ERIC Number: EJ1053276
Record Type: Journal
Publication Date: 2015
Reference Count: 68
How Language Learners Can Improve Their Emotional Functioning: Important Psychological and Psychospiritual Theories
Oxford, Rebecca L.
Applied Language Learning, v25 p1-15 2015
Emotion is "the primary human motive" (MacIntyre, 2002, p. 61). The human brain is an emotional brain, creating relationships among thought, emotion, and motivation in a complex dynamic system (Dörnyei, 2009). Emotion "functions as an amplifier, providing the intensity, urgency, and energy to propel our behavior" in "everything we do" (MacIntyre, 2002, p. 61). As a background to the author's own research with learner histories and as a means of deepening her understanding of learner anxiety and other emotions, she decided to study emotion theories. This article grew from that passionate interest. In this article, her aim is to describe several focused theories of emotion drawn from psychology and psychospirituality and to explain how they apply to L2 learning. The article is organized into the following theories: (a) resilience theory, (b) emotional intelligence theory, (c) well-being theory in positive psychology, (d) the theory of flow, (e) emotion theory in existential psychotherapy, and (f) psychospiritual concepts of emotion. Each of these theories has implications for L2 learners, who experience a very wide array of emotions as they attempt to develop language proficiency.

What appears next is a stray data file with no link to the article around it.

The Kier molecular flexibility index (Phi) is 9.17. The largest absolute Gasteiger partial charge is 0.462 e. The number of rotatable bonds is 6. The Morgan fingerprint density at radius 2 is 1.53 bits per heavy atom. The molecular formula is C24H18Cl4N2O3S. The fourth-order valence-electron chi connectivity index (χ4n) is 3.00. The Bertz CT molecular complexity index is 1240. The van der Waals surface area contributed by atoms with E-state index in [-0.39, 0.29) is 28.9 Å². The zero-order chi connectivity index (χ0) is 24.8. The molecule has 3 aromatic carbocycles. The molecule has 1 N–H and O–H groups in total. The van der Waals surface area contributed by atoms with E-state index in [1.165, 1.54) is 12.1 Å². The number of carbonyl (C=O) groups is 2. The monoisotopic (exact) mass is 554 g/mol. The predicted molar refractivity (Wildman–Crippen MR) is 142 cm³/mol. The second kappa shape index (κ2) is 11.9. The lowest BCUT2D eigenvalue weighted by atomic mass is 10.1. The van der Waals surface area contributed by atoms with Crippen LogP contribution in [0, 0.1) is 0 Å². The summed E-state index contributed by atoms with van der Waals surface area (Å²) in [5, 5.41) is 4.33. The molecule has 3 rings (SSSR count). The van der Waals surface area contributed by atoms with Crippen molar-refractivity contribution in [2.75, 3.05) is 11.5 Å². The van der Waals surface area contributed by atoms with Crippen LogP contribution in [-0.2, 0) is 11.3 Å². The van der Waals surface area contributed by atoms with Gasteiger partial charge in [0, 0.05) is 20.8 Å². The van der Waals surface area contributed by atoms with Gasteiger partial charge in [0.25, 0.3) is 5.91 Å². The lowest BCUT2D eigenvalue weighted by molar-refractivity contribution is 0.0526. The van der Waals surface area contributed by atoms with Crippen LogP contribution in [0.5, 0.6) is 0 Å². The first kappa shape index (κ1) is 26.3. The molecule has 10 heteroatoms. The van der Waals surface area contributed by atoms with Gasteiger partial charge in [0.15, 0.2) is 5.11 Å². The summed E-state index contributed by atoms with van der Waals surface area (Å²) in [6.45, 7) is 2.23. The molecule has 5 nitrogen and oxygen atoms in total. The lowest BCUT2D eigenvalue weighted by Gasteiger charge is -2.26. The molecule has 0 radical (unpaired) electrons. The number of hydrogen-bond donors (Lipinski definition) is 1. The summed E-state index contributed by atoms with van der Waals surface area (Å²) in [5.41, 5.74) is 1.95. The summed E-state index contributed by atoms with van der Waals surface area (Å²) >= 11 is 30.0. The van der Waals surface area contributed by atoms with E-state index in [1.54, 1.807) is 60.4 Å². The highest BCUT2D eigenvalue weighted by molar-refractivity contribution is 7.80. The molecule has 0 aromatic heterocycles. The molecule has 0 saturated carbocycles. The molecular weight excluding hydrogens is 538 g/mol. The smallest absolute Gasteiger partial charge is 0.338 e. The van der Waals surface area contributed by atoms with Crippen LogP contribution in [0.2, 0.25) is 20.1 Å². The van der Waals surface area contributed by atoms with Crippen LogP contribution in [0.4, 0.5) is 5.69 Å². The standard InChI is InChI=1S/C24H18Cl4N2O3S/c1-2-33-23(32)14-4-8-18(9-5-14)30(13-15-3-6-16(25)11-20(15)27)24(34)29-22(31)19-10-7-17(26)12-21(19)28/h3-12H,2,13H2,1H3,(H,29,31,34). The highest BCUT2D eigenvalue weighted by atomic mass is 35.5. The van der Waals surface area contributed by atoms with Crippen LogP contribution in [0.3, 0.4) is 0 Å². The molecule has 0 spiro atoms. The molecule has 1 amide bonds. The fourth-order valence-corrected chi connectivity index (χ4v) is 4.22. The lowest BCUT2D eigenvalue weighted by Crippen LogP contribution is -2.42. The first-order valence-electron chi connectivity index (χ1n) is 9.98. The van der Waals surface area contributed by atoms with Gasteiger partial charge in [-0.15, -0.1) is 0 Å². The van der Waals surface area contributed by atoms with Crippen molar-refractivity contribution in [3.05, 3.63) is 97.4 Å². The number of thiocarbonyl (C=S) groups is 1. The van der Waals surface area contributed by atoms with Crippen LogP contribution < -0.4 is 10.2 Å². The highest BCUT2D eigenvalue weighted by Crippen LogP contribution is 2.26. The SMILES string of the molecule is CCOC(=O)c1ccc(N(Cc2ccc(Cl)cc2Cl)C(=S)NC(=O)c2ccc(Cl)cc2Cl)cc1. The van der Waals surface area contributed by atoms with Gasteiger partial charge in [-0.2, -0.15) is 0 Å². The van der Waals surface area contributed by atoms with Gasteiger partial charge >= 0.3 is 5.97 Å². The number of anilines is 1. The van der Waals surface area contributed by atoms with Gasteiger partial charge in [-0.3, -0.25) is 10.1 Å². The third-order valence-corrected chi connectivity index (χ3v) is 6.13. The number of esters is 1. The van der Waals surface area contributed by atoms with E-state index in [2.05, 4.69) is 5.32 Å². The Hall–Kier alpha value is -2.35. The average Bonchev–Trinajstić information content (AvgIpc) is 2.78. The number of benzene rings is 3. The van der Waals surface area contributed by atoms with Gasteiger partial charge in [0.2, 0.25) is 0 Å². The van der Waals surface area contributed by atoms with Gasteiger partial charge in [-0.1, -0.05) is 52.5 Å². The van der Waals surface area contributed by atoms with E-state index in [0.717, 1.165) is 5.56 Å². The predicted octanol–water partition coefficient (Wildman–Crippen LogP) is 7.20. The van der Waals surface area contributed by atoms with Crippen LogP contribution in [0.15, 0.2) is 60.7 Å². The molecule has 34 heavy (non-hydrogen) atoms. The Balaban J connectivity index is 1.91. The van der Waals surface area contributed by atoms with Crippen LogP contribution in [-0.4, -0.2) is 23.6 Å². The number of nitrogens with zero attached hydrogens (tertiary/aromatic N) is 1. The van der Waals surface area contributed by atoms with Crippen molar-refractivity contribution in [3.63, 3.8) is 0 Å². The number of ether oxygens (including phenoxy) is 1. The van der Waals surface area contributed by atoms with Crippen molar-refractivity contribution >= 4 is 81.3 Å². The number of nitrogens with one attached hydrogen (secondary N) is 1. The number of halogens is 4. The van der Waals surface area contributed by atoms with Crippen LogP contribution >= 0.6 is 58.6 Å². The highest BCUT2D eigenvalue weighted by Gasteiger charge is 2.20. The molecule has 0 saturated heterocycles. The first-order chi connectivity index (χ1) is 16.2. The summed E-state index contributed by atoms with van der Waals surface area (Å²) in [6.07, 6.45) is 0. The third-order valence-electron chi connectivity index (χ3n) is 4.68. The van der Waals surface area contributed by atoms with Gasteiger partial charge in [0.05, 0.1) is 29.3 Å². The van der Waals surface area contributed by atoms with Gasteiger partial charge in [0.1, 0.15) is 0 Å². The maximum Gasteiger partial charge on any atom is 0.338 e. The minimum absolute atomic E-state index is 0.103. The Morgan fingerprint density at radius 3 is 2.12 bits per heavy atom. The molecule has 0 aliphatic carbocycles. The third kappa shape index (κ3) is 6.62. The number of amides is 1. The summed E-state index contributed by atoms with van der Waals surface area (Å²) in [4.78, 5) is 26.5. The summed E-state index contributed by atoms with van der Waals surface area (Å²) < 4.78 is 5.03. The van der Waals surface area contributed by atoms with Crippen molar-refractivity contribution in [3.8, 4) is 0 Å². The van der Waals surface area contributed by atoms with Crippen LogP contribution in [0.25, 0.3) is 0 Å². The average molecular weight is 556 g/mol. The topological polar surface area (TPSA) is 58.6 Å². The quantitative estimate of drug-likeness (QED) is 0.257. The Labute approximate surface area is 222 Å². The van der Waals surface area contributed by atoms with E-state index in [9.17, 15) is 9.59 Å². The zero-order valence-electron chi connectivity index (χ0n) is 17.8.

Descriptors: Emotional Development, Psychiatry, Second Language Learning, Emotional Response, Anxiety, Behavior Theories, Resilience (Psychology), Well Being, Psychology, Language Proficiency, Correlation, Psychological Patterns, Learning Motivation, Learning Strategies, Learning Theories
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Publication Type: Journal Articles; Reports - Descriptive
Education Level: N/A
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